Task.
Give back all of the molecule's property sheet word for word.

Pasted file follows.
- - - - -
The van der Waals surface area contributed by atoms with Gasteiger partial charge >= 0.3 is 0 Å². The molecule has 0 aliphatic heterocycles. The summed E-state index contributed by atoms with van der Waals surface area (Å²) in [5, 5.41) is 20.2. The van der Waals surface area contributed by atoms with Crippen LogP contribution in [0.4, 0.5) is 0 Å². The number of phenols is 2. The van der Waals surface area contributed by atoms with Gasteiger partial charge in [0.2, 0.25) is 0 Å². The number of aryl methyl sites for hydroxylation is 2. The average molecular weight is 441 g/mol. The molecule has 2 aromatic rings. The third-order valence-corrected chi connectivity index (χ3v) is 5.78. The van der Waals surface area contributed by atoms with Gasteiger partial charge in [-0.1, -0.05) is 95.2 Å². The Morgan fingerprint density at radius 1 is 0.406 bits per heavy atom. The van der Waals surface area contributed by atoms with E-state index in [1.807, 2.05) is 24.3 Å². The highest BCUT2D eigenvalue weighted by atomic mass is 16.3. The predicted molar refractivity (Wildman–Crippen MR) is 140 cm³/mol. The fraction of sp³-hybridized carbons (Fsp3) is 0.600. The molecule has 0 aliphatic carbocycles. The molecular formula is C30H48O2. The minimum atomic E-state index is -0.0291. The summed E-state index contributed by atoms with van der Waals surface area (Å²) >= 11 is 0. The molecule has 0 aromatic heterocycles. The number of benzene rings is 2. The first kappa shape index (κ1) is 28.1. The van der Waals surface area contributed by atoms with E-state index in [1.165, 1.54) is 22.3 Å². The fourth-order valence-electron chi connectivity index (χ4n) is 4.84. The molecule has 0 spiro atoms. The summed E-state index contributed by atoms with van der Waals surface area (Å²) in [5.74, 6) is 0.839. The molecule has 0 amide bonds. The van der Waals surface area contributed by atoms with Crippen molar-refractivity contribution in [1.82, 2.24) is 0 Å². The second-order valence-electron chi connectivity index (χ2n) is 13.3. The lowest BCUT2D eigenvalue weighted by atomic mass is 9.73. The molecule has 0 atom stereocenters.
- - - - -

The van der Waals surface area contributed by atoms with Gasteiger partial charge >= 0.3 is 0 Å². The molecule has 0 aliphatic heterocycles. The summed E-state index contributed by atoms with van der Waals surface area (Å²) in [5, 5.41) is 20.2. The van der Waals surface area contributed by atoms with Crippen LogP contribution in [0.4, 0.5) is 0 Å². The number of phenols is 2. The van der Waals surface area contributed by atoms with Gasteiger partial charge in [0.2, 0.25) is 0 Å². The number of aryl methyl sites for hydroxylation is 2. The average molecular weight is 441 g/mol. The molecule has 2 aromatic rings. The third-order valence-corrected chi connectivity index (χ3v) is 5.78. The van der Waals surface area contributed by atoms with Gasteiger partial charge in [-0.1, -0.05) is 95.2 Å². The Morgan fingerprint density at radius 1 is 0.406 bits per heavy atom. The van der Waals surface area contributed by atoms with E-state index in [1.807, 2.05) is 24.3 Å². The highest BCUT2D eigenvalue weighted by atomic mass is 16.3. The predicted molar refractivity (Wildman–Crippen MR) is 140 cm³/mol. The fraction of sp³-hybridized carbons (Fsp3) is 0.600. The molecule has 0 aliphatic carbocycles. The molecular formula is C30H48O2. The minimum atomic E-state index is -0.0291. The summed E-state index contributed by atoms with van der Waals surface area (Å²) >= 11 is 0. The molecule has 0 aromatic heterocycles. The number of benzene rings is 2. The first kappa shape index (κ1) is 28.1. The van der Waals surface area contributed by atoms with E-state index in [1.165, 1.54) is 22.3 Å². The fourth-order valence-electron chi connectivity index (χ4n) is 4.84. The molecule has 0 spiro atoms. The summed E-state index contributed by atoms with van der Waals surface area (Å²) in [5.74, 6) is 0.839. The molecule has 0 amide bonds. The van der Waals surface area contributed by atoms with Crippen molar-refractivity contribution in [1.82, 2.24) is 0 Å². The second-order valence-electron chi connectivity index (χ2n) is 13.3. The lowest BCUT2D eigenvalue weighted by atomic mass is 9.73. The molecule has 0 atom stereocenters.